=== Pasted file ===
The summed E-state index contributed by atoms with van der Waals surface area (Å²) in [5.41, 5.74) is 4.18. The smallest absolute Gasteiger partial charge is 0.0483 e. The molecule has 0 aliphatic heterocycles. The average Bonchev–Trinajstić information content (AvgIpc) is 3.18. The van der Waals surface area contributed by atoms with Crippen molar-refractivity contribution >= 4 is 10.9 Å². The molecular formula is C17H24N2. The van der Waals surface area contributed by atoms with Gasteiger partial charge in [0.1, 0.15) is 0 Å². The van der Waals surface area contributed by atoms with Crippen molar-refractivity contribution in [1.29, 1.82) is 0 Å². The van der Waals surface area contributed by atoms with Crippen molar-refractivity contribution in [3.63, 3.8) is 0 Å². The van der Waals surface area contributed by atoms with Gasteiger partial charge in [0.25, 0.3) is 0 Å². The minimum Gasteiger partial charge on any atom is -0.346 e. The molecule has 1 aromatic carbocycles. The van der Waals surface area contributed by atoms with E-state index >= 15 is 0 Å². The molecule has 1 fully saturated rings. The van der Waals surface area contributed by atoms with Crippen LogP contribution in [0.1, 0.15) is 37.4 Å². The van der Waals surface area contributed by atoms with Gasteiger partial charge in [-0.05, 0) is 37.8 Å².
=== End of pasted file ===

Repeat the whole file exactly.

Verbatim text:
The summed E-state index contributed by atoms with van der Waals surface area (Å²) in [5.41, 5.74) is 4.18. The smallest absolute Gasteiger partial charge is 0.0483 e. The molecule has 0 aliphatic heterocycles. The average Bonchev–Trinajstić information content (AvgIpc) is 3.18. The van der Waals surface area contributed by atoms with Crippen molar-refractivity contribution >= 4 is 10.9 Å². The molecular formula is C17H24N2. The van der Waals surface area contributed by atoms with Gasteiger partial charge in [0.1, 0.15) is 0 Å². The van der Waals surface area contributed by atoms with Crippen molar-refractivity contribution in [1.29, 1.82) is 0 Å². The van der Waals surface area contributed by atoms with Crippen molar-refractivity contribution in [3.63, 3.8) is 0 Å². The van der Waals surface area contributed by atoms with Gasteiger partial charge in [0.25, 0.3) is 0 Å². The minimum Gasteiger partial charge on any atom is -0.346 e. The molecule has 1 aromatic carbocycles. The van der Waals surface area contributed by atoms with E-state index >= 15 is 0 Å². The molecule has 1 fully saturated rings. The van der Waals surface area contributed by atoms with Crippen LogP contribution in [0.1, 0.15) is 37.4 Å². The van der Waals surface area contributed by atoms with Gasteiger partial charge in [-0.05, 0) is 37.8 Å².